Unite, Labour’s largest trade union backer, have promised to review their financial support of the Labour Party.
It comes since the Labour Party’s decision to pay out on the claims of anti-Semitism reported by several ex-Labour staffers after they appeared in a BBC Panorama documentary and sued the Party.
“Substantial” pay-outs were agreed last month to the seven staffers who spoke to the BBC in the “Is Labour anti-Semitic?” documentary.
The whistleblowers who appeared in the film claimed that the Labour Party had directly interfered with the handling of anti-Semitism allegations. The then-Labour General Secretary, Jennie Formby, had accusations brought specifically against her over her role in the alleged interference.
Unite’s General Secretary, Len McCluskey, was a major Corbyn ally and the former husband of Jennie Formby. He told The Observer that Labour should not be “taking Unite’s money for granted.”
Mr McCluskey then criticised the bailout of the former staffers, saying:
“It’s an abuse of members’ money. A lot of it is Unite’s money and I’m already being asked all kinds of questions by my executive.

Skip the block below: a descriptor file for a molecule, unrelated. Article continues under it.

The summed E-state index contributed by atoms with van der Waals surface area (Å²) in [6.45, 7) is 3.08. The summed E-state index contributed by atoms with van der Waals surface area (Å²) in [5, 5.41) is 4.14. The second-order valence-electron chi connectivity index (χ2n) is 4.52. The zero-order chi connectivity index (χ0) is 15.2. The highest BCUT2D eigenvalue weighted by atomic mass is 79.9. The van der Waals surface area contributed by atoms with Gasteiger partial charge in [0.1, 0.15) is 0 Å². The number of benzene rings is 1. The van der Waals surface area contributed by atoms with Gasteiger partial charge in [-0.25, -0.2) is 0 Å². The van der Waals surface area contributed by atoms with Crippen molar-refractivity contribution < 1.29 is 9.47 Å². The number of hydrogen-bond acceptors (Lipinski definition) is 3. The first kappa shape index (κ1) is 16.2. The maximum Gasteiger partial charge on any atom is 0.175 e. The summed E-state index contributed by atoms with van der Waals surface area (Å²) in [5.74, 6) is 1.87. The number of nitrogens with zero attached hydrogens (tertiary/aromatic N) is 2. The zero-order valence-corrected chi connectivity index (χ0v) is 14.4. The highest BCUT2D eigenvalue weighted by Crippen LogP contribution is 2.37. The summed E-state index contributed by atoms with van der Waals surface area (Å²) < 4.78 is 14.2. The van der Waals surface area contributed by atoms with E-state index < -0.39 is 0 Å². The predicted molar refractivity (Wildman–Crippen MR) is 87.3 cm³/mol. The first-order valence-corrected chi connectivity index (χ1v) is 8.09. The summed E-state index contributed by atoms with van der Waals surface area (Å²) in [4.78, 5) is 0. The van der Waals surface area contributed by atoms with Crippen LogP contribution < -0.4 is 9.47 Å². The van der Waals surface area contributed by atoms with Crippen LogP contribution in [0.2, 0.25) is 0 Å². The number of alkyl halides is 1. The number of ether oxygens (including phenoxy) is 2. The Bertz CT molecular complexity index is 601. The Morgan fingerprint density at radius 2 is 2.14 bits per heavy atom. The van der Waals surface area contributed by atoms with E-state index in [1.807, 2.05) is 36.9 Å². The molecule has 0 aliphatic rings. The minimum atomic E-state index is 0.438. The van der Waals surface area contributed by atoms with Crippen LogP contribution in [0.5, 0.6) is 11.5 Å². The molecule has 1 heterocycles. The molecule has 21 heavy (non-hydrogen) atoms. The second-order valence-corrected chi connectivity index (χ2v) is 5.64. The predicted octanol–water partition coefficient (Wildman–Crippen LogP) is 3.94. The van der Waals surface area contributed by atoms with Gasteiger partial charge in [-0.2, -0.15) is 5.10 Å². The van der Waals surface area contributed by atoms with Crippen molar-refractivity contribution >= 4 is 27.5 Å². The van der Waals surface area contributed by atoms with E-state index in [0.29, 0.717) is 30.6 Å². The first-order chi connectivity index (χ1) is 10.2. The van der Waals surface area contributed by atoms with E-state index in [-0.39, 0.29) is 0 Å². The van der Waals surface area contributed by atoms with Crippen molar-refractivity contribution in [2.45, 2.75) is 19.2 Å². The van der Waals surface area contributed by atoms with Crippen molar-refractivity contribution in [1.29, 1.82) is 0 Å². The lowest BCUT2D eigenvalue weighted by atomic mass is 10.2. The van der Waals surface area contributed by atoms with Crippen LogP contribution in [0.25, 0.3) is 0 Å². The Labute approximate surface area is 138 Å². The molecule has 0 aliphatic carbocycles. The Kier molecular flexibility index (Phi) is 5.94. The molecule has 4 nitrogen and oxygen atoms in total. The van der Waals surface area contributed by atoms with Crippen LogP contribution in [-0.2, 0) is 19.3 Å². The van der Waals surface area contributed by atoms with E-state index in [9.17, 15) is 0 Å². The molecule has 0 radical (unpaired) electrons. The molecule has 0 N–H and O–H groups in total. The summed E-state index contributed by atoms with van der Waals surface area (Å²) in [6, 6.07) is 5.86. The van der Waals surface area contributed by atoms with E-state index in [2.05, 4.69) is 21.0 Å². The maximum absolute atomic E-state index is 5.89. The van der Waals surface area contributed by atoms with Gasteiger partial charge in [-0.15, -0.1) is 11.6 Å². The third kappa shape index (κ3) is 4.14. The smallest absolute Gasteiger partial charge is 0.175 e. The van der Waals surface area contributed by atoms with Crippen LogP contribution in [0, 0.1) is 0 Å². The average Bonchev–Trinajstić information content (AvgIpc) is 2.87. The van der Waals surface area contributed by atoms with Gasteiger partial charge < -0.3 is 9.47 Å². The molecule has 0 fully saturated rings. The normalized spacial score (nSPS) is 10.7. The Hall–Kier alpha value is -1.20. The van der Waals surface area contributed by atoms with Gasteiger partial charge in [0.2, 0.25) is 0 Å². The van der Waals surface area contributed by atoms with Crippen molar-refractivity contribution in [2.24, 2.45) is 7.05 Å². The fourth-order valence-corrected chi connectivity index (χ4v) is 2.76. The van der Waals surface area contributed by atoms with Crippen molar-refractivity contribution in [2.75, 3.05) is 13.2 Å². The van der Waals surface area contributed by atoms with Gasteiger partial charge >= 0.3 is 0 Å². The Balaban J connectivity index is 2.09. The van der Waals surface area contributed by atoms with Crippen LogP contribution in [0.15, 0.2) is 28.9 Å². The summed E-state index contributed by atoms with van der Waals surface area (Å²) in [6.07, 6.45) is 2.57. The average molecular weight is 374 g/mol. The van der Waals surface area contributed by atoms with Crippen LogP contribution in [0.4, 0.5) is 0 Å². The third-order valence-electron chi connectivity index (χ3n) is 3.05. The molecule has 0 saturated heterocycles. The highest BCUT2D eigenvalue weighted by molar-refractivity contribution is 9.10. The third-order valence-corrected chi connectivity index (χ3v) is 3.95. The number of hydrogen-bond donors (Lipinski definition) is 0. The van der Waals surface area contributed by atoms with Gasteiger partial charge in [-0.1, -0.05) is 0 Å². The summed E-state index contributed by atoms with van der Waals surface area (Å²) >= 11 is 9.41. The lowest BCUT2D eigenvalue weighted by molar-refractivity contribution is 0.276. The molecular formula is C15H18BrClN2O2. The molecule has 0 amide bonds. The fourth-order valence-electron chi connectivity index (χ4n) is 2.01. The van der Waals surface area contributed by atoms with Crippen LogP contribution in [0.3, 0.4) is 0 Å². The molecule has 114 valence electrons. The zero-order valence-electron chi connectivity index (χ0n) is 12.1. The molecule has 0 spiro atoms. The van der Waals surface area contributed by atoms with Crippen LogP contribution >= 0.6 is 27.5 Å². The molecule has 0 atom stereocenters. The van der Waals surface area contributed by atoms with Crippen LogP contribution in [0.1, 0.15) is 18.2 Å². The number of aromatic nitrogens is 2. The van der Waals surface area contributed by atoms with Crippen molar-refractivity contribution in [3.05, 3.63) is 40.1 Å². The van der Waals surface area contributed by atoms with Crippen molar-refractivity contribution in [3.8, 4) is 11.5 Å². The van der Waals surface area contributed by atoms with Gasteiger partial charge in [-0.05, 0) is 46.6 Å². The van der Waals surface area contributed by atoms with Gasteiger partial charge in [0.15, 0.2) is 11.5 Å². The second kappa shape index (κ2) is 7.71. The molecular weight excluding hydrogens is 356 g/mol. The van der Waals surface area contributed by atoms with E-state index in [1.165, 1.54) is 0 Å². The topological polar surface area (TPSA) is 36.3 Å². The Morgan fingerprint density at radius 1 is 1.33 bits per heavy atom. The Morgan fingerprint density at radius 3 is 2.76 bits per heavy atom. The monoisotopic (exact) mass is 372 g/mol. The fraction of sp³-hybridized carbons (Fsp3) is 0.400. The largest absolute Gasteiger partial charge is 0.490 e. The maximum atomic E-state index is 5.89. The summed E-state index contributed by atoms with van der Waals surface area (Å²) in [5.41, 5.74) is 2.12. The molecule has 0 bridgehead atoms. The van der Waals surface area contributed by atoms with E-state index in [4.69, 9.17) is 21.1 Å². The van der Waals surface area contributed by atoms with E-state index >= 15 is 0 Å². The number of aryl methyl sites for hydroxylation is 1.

“It’s as though a huge sign has been put up outside the Labour Party with ‘queue here with your writ and get your payment over there’.”
He added that there was “no doubt” that the Unite executive would demand a review of Labour’s funding.
Unite gave £401,875 to the party in the first three months of the year, contributing several million pounds over the last few years.
The Labour Party’s statement at the time had accused those making the allegations of attempting to take down the leadership, calling them “disaffected staff” who had “personal and political axes” to grind.
Under the new administration, the party has unreservedly apologised to the staffers. Deputy leader Angela Rayner called the pay-outs a “prudent move” to help in the healing process.